Shaw and Partners Chief Investment Officer Martin Crabb takes a look at interest rates and what they mean for small cap investors.
Paul Sanger: First up today, as I said, we have a keynote presentation from Martin Crabb, who is the Chief Investment Officer at Shaw and Partners. Martin, welcome back, my friend.
Martin Crabb: Thanks very much, Paul, and thanks everyone for making some time to spend with us today. We’ve got another fantastic lineup of interesting companies to talk about. But I just thought I’d spend a few minutes just doing a bit of scene setting on where we are in investment markets. So, as Chief Investment Officer at Shaw and Partners, I’m responsible for setting the sales, if you like, in terms of investment strategy, and we advise on over $30 billion of assets. So, it’s not something we take lightly. So, just talking to global investors and market participants over the past couple of weeks, it’s clear there’s been a shifting of the narrative from a soft landing to no landing. So, if I go back to Christmas time, most investors were saying we’re going to have a hard landing this year because of the aggressive rate hikes we’d seen by central banks. And as the year’s progressed, that looks like that’s a wrong call. And now people are saying that we actually might stall the economy at trend GDP growth. So, rather than going into a recession, we actually slow down to more the longer term trend in GDP, which is sort of 1 to 2 per cent in US markets and a little bit higher in Australia.
And central banks seem to be more comfortable coming to that conclusion. But what it does mean is that if we’re going to slow down to trend growth, we’re probably going to not get the gains on inflation we thought we were going to get. So, although it’s good news for companies and earnings and so forth, it does mean that interest rates either have to stay where they are for a longer period of time or even move a little bit higher.
Now, we do have an FOMC meeting on 1 November. We have a Reserve Bank meeting on 7 November. So, we do have markets baking in the probability of one more rate hike just because the economy is stronger, and that’s being held up by household spending, which I’ll talk a little bit about in a minute. And that probably means… A stronger economy means less inflationary downside and means they need to stay higher for longer.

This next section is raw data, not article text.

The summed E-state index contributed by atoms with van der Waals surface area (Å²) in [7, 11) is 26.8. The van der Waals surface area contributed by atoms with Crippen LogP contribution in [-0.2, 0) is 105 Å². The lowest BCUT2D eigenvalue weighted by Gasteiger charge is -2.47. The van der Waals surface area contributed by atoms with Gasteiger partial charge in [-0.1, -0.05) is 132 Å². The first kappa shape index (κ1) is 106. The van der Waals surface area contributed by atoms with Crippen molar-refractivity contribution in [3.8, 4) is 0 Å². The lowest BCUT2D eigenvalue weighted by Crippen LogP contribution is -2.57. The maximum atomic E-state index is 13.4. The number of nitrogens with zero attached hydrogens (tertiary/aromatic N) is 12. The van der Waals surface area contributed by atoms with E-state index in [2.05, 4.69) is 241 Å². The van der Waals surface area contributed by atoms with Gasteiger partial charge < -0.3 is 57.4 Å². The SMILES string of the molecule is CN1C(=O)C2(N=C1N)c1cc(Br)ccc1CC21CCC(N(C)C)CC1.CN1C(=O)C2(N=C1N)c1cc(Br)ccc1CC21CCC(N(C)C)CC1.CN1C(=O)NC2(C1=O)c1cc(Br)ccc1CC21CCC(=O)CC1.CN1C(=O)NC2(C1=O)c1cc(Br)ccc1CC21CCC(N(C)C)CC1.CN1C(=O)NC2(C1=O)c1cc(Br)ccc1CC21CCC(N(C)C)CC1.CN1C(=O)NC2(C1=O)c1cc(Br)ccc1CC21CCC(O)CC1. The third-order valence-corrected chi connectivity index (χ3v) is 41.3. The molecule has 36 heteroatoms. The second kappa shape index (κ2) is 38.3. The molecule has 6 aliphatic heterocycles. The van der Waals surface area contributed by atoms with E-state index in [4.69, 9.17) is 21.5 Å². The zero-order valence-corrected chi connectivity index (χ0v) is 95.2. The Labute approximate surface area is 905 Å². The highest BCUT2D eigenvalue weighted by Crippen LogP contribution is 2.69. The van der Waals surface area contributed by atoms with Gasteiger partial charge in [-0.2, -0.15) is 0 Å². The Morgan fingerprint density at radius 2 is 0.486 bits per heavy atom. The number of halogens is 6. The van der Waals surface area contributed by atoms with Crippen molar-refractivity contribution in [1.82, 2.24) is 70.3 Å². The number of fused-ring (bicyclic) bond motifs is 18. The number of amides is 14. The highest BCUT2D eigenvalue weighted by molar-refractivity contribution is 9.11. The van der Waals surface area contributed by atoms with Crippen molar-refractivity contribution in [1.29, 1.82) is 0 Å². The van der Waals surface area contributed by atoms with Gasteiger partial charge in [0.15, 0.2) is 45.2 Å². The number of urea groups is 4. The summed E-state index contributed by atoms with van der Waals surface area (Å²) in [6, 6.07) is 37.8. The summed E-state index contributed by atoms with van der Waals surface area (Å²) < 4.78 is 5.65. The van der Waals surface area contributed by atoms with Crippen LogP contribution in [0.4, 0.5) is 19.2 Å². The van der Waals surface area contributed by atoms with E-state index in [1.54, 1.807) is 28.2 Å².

So, what that’s done is pushed the entire yield curve higher. So it’s not just cash rates that’ll look elevated, it’s two-year bonds, it’s five-year bonds, it’s seven-year bonds, it’s 10-year bonds. And there’s a lot of focus in the equity market on the 10-year bond because most capital asset pricing models are using the US 10-year bond or the Aussie 10-year bond to price the long-term cash flows from companies. So, if that keeps moving higher and higher, you’re using a higher discount rate, you’re getting lower value for stock. So, that does keep the market under pressure and unless a company is growing its earnings, you’re going to see downside inequities when long-term bond rates go higher.
So, it all comes back to this resilience of the consumer. We’ve got a very strong growth in the labour market in Australia driven by immigration. Over 700,000 people have come into the country in the last 12 months, about 200,000 have left. So, we’ve had a half a million increase in our population, and almost all of those people have found a job. So, there’s very strong income growth on the back of that. And also, people built up savings during COVID, which they’re running down. Now, some of us are running them down because we’ve got to pay higher mortgage rates, but a lot of people are running them down by spending and going overseas and travelling and buying a new car.
So, new car sales in Australia are up 18 per cent in the past 12 months, for example. That is not a recessionary environment. So, we’ve got a strong consumer, which is good for some companies, but it does mean that interest rates probably stay higher for longer, not just at the short end but also at the long end.
So, we’re seeing that shift higher in interest rates, and investors really need to think about what that means for their portfolio. If you’re sitting in cash and cash-like investments, you’re going to probably see your cash rates hold up for a while, which means that in order for you to take on risk, you need to be getting a better return. Now, the three companies we’re going to hear about today have got fantastic growth stories. They’re not really that worried about the level of interest rates on their valuation. It’s really about can they deliver on their growth strategy?